Angela Fleming, Partner and Head of Financial Services Tax, provides an overview of the measures announced in Budget 2022 that are of relevance to the Financial Services sector.
Interest Limitation Rules
In accordance with commitments to international tax reform, Finance Bill 2021 will complete the transposition of the Anti-Tax Avoidance Directives, including the introduction of a general limitation on interest deductions.
The Bill will introduce a limit on deductible interest expenses of 30% of EBITDA for companies within scope, for accounting periods commencing on or after 1 January 2022. Disallowed interest may be carried forward and may be deducted in future years if the company has sufficient interest capacity.
In line with the provisions of Article 4 ATAD, a de-minimis rule will apply where net interest deductions are below €3 million. Exemptions will apply for standalone entities, legacy debt the terms of which were agreed before 17 June 2016, and certain long-term infrastructure projects.
Companies may operate the restriction on a single entity or local group basis, and certain group reliefs may apply where the Irish taxpayer is part of a consolidated worldwide group for accounting purposes.
The introduction of these new rules will have a significant impact on part of the Financial Services industry. There has been extensive consultation on this matter with the Department of Finance, which BDO has been involved in, with the aim of ensuring that the requirements of the directive are met, while maintaining Ireland’s competitiveness generally and in this industry in particular.
Full details of the new rules will be contained in the Finance Bill, which is due to be published shortly.
It was also confirmed that full details of the Anti-Tax Avoidance Directive 2 (“ATAD 2”), Reverse hybrid mismatches, will be provided in the upcoming Finance Bill. As such, Ireland will meet its requirements to implement these rules ahead of the 1 January 2022 deadline.
Broadly, the anti-hybrid rules are aimed at preventing taxpayers from engaging in tax system arbitrage. The provisions seek to neutralise tax advantages, or mismatch outcomes, that arise due to arrangements that exploit differences in the tax treatment of an instrument or entity arising from the way in which that instrument or entity is characterised under the tax laws of two or more territories.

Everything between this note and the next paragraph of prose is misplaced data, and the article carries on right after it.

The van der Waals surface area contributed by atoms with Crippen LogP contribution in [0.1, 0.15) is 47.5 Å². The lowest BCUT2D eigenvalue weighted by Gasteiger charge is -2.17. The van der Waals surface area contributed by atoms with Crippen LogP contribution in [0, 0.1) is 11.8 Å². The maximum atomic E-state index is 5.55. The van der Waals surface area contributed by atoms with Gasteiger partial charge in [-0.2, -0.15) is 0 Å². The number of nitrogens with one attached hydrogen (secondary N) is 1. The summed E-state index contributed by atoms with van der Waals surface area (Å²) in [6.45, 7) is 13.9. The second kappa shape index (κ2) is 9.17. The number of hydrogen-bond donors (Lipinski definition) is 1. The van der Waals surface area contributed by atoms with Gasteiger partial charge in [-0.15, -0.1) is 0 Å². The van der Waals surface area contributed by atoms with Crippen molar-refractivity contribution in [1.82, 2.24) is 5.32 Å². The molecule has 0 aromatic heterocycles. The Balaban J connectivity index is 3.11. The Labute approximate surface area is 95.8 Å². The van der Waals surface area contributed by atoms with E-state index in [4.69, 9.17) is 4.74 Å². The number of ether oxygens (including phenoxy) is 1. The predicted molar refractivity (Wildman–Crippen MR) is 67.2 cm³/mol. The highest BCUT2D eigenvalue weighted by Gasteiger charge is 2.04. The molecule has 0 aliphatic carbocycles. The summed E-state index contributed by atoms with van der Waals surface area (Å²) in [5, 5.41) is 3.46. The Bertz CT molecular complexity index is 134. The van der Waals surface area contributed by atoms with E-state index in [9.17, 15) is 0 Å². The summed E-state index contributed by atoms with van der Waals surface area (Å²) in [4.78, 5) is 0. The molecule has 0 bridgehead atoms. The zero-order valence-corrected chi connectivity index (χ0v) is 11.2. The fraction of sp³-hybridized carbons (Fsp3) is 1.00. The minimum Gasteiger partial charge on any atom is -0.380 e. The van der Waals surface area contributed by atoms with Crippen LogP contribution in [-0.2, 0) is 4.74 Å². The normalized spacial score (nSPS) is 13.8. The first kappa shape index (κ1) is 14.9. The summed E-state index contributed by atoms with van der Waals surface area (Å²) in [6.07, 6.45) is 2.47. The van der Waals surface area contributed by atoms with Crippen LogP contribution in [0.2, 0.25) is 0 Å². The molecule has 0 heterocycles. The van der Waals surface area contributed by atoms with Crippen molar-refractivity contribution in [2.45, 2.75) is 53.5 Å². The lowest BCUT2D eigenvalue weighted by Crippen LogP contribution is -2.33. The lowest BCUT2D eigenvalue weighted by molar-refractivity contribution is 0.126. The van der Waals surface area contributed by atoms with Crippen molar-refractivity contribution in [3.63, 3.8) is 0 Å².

These final ATAD 2 changes aim to remove what are referred to as reverse hybrid mismatches. Reverse hybrid mismatches involve entities that are treated as transparent under the tax laws of the jurisdiction in which they are established but that are treated as taxable entities in the jurisdictions of some, or all, of their investors.
The careful implementation of these new rules will be important in the context of certain Irish investment fund vehicles, including the newly reformed Investment Limited Partnership (ILP) and the Common Contractual Fund.
Employment & Investment Incentive (EII)
Recognising the potential of the Employment Investment Incentive (EII) scheme to incentivise investment in start-up businesses and to stimulate job creation, it was announced in the Budget that the scheme is to be extended for another three years.
In addition to the extension, a number of changes are to be made to the scheme to improve it. This includes opening up the scheme to a wider range of investment funds in order to attract more investors to the scheme.
Currently, only funds established under an irrevocable trust with investors subscribing to such a fund and the subscription monies invested held by a trustee, as nominee, may be approved by Revenue. However, this mechanism does not cater for the full range of investors, some of whom may be pooled in limited partnership funds or structures not established under an irrevocable trust. Increasing the range of collective investment fund structures which can access EII tax relief is a welcome change, and should help to generate increased funding for SMEs.
The Bank Levy, which was due to expire in 2021, is being extended for one further year. The annual yield of this levy has been approximately €150 million to-date. However, it will apply to a reduced number of institutions, as Ulster Bank Ireland DAC and KBC Bank Ireland plc are exiting the Irish market. The banks who the levy will continue to apply to, will not pay any more in 2022 than they did in 2021, therefore the expected yield for 2022 will be in the region of €87m.
A review of the bank levy is to be undertaken in 2022.
If you have any queries related to the information above, please contact Angela Fleming at email@example.com.
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